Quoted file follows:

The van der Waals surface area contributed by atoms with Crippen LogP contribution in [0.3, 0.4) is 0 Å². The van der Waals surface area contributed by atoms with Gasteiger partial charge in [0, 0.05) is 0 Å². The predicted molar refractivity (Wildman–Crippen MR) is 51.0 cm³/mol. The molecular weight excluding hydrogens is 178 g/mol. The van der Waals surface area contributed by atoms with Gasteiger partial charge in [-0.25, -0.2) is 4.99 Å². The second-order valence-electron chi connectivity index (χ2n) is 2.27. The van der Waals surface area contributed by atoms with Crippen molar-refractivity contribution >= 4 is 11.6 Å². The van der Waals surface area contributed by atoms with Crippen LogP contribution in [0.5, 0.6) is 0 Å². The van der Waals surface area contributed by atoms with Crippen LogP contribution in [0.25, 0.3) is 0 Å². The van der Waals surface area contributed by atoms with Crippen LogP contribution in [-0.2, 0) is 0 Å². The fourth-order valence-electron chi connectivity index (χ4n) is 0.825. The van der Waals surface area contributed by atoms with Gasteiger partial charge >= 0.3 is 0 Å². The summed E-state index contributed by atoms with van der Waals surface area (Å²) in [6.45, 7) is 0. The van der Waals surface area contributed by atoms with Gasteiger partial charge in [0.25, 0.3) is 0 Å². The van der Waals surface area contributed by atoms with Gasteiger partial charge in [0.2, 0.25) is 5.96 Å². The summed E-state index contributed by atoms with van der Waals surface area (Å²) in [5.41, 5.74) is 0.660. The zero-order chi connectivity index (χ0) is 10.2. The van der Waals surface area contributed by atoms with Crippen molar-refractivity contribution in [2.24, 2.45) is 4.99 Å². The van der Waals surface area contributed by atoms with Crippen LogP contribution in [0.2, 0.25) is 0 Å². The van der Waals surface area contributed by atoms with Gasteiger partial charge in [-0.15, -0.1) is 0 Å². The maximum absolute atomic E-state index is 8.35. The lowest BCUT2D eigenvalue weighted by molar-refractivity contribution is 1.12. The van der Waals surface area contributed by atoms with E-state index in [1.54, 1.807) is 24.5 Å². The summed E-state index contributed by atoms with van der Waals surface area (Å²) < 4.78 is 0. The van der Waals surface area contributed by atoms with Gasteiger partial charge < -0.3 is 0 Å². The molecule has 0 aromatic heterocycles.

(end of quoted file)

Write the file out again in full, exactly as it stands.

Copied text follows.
The van der Waals surface area contributed by atoms with Crippen LogP contribution in [0.3, 0.4) is 0 Å². The van der Waals surface area contributed by atoms with Gasteiger partial charge in [0, 0.05) is 0 Å². The predicted molar refractivity (Wildman–Crippen MR) is 51.0 cm³/mol. The molecular weight excluding hydrogens is 178 g/mol. The van der Waals surface area contributed by atoms with Gasteiger partial charge in [-0.25, -0.2) is 4.99 Å². The second-order valence-electron chi connectivity index (χ2n) is 2.27. The van der Waals surface area contributed by atoms with Crippen molar-refractivity contribution >= 4 is 11.6 Å². The van der Waals surface area contributed by atoms with Crippen LogP contribution in [0.5, 0.6) is 0 Å². The van der Waals surface area contributed by atoms with Crippen LogP contribution in [0.25, 0.3) is 0 Å². The van der Waals surface area contributed by atoms with Crippen LogP contribution in [-0.2, 0) is 0 Å². The fourth-order valence-electron chi connectivity index (χ4n) is 0.825. The van der Waals surface area contributed by atoms with Gasteiger partial charge >= 0.3 is 0 Å². The summed E-state index contributed by atoms with van der Waals surface area (Å²) in [6.45, 7) is 0. The van der Waals surface area contributed by atoms with Gasteiger partial charge in [0.25, 0.3) is 0 Å². The van der Waals surface area contributed by atoms with Gasteiger partial charge in [0.2, 0.25) is 5.96 Å². The summed E-state index contributed by atoms with van der Waals surface area (Å²) in [5.41, 5.74) is 0.660. The zero-order chi connectivity index (χ0) is 10.2. The van der Waals surface area contributed by atoms with Crippen molar-refractivity contribution in [2.24, 2.45) is 4.99 Å². The van der Waals surface area contributed by atoms with Crippen LogP contribution in [0.2, 0.25) is 0 Å². The van der Waals surface area contributed by atoms with Gasteiger partial charge in [-0.15, -0.1) is 0 Å². The maximum absolute atomic E-state index is 8.35. The lowest BCUT2D eigenvalue weighted by molar-refractivity contribution is 1.12. The van der Waals surface area contributed by atoms with E-state index in [1.54, 1.807) is 24.5 Å². The summed E-state index contributed by atoms with van der Waals surface area (Å²) < 4.78 is 0. The van der Waals surface area contributed by atoms with Gasteiger partial charge < -0.3 is 0 Å². The molecule has 0 aromatic heterocycles.